At The Driscoll Learning Center, we believe in the importance of open communication between parents and staff. This open communication provides consistency for the child and a balance of school and home. Parents and teachers work together to benefit each child. Parents are welcome to visit and volunteer in their children’s classroom.
- Staff communicate daily with parents about their child’s progress during pick up and drop off
- Teachers utilize childcare daily reports to notify parents of daily activities, mood, eating habit, bowel movements and upcoming events.
- The Driscoll Learning Center distributes Monthly Classroom newsletters and Seasonal Center Newsletter for parents
- Open door policy with our Director
- Email reminders/notices of center happenings
- Share fun moments on our Facebook page
We take playtime seriously
Playtime at daycare makes children happier and improves concentration during lessons. Increasing the amount of time our kids spend actively and freely playing is good for their physical and mental health, development and independence. At The Driscoll Learning Center there are designate time for Free Play at the beginning and end of each day in addition to outdoor time. We have seen that giving children free play time to spend as they wish helps them to relax and recharge their batteries.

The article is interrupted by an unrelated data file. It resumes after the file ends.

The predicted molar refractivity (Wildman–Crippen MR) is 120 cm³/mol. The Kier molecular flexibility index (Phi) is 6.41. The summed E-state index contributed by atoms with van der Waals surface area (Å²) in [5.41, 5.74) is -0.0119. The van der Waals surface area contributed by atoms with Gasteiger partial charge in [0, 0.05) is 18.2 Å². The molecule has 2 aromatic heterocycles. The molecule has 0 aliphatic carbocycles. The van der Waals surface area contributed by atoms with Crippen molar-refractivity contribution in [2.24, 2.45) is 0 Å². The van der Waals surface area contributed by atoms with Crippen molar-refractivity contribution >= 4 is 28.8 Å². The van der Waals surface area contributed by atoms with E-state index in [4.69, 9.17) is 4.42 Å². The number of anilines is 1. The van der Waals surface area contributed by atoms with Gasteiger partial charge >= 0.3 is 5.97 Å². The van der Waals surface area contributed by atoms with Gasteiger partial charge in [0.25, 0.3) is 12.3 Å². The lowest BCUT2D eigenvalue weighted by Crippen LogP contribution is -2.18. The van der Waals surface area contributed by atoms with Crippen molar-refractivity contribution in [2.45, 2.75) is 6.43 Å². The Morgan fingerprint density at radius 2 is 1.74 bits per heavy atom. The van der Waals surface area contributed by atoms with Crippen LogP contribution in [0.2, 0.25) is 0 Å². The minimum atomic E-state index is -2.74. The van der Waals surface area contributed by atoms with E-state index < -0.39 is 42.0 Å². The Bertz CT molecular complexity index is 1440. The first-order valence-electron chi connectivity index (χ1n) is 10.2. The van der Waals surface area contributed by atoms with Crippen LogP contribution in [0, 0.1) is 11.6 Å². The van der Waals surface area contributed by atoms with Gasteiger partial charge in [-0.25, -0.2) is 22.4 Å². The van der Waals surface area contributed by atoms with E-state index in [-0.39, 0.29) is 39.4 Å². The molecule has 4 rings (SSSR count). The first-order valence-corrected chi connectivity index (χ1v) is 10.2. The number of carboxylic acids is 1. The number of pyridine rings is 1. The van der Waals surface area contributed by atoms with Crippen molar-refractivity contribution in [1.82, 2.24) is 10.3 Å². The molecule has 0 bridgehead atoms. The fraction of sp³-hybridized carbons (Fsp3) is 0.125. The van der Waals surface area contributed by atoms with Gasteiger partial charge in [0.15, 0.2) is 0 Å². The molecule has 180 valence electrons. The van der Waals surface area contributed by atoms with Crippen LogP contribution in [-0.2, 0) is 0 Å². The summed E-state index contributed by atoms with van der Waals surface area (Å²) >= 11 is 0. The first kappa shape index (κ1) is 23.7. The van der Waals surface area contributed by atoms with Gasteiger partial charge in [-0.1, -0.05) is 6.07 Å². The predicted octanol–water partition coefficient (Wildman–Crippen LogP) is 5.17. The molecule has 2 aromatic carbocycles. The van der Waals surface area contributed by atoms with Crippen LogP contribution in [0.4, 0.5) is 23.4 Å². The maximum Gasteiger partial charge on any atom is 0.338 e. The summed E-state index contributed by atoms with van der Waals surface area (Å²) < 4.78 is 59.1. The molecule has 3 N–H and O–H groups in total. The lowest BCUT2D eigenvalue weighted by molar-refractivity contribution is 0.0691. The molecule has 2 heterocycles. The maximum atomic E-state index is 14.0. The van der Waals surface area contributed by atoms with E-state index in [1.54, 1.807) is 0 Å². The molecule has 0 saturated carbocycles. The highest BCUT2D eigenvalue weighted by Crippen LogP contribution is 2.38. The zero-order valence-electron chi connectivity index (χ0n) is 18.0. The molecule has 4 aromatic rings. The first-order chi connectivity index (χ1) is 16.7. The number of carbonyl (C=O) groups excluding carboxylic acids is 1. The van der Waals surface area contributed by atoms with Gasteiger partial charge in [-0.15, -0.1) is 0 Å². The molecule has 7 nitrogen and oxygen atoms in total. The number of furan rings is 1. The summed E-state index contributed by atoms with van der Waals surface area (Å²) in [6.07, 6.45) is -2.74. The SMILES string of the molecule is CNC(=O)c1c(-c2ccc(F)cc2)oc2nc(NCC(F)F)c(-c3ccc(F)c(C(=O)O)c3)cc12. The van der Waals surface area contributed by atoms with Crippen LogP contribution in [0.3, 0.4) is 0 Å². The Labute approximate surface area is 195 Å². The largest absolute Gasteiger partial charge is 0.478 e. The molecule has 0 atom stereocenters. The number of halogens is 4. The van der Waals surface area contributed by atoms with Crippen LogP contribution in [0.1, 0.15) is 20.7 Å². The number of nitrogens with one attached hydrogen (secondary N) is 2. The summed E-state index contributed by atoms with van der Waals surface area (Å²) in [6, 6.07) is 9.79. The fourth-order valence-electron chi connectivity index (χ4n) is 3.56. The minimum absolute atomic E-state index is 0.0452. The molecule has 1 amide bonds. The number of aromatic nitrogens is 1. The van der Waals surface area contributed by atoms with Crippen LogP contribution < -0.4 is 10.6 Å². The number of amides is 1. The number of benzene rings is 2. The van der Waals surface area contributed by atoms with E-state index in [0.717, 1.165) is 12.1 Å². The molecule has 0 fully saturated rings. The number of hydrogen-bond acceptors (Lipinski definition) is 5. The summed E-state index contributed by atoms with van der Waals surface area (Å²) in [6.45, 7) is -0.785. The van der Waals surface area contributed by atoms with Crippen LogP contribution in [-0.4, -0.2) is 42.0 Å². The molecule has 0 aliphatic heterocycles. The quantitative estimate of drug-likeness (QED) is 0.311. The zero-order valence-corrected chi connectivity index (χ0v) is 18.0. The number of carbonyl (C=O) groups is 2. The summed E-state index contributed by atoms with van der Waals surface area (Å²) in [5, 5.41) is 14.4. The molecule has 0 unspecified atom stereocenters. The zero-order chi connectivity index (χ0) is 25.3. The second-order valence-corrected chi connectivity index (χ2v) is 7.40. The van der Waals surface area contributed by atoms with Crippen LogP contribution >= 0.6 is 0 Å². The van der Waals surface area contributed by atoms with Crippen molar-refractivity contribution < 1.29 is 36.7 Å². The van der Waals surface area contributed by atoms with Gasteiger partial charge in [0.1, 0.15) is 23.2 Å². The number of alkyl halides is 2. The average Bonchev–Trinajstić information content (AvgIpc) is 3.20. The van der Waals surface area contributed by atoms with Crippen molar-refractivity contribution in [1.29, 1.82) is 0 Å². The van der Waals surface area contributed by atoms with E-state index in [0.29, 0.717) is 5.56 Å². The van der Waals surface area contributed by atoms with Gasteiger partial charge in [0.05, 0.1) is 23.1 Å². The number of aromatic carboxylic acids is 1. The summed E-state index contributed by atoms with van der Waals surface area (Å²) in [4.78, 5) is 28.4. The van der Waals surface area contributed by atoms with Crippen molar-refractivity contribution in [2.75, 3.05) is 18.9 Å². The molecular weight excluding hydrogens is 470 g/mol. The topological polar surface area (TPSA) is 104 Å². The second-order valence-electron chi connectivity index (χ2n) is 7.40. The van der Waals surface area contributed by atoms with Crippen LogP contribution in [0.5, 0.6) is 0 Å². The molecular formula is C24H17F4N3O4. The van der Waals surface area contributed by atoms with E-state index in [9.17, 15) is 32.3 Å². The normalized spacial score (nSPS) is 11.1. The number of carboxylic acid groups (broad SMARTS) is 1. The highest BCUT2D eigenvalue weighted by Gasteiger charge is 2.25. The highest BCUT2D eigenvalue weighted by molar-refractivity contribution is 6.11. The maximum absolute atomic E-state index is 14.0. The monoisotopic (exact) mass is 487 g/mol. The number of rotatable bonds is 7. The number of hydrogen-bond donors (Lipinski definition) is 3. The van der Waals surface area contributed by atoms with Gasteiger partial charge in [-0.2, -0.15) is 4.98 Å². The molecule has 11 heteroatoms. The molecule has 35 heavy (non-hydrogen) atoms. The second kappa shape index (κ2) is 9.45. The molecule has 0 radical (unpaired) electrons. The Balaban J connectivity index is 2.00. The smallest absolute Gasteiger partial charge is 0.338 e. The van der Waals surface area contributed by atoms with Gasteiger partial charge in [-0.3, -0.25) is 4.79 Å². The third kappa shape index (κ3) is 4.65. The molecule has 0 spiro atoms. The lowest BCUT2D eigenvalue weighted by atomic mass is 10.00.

We are committed to the Portland Community
We are delighted to partner with our neighbors at Park Danforth in the The Driscoll Learning Center Foster Granny Program. The The Driscoll Learning Center Foster Granny program provides a way for volunteers age 55 and over to stay active by serving as role models, mentors, and friends to our children.